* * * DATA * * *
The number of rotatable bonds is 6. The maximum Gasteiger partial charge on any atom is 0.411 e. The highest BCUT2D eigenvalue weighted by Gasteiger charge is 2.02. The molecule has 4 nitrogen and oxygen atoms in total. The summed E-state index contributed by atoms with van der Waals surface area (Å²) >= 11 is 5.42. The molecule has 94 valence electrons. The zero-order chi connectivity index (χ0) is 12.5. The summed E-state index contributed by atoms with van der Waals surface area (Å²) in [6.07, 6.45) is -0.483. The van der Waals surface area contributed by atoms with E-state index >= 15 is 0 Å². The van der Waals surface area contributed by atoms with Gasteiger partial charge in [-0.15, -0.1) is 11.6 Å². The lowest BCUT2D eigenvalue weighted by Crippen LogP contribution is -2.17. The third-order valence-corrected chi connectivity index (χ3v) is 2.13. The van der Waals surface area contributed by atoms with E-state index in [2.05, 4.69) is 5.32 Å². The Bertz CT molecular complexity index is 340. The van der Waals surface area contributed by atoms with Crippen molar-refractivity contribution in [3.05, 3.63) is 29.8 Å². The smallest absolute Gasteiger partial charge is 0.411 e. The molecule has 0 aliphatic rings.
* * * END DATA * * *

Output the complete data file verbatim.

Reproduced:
The number of rotatable bonds is 6. The maximum Gasteiger partial charge on any atom is 0.411 e. The highest BCUT2D eigenvalue weighted by Gasteiger charge is 2.02. The molecule has 4 nitrogen and oxygen atoms in total. The summed E-state index contributed by atoms with van der Waals surface area (Å²) >= 11 is 5.42. The molecule has 94 valence electrons. The zero-order chi connectivity index (χ0) is 12.5. The summed E-state index contributed by atoms with van der Waals surface area (Å²) in [6.07, 6.45) is -0.483. The van der Waals surface area contributed by atoms with E-state index >= 15 is 0 Å². The van der Waals surface area contributed by atoms with Gasteiger partial charge in [-0.15, -0.1) is 11.6 Å². The lowest BCUT2D eigenvalue weighted by Crippen LogP contribution is -2.17. The third-order valence-corrected chi connectivity index (χ3v) is 2.13. The van der Waals surface area contributed by atoms with E-state index in [2.05, 4.69) is 5.32 Å². The Bertz CT molecular complexity index is 340. The van der Waals surface area contributed by atoms with Crippen molar-refractivity contribution in [3.05, 3.63) is 29.8 Å². The smallest absolute Gasteiger partial charge is 0.411 e. The molecule has 0 aliphatic rings.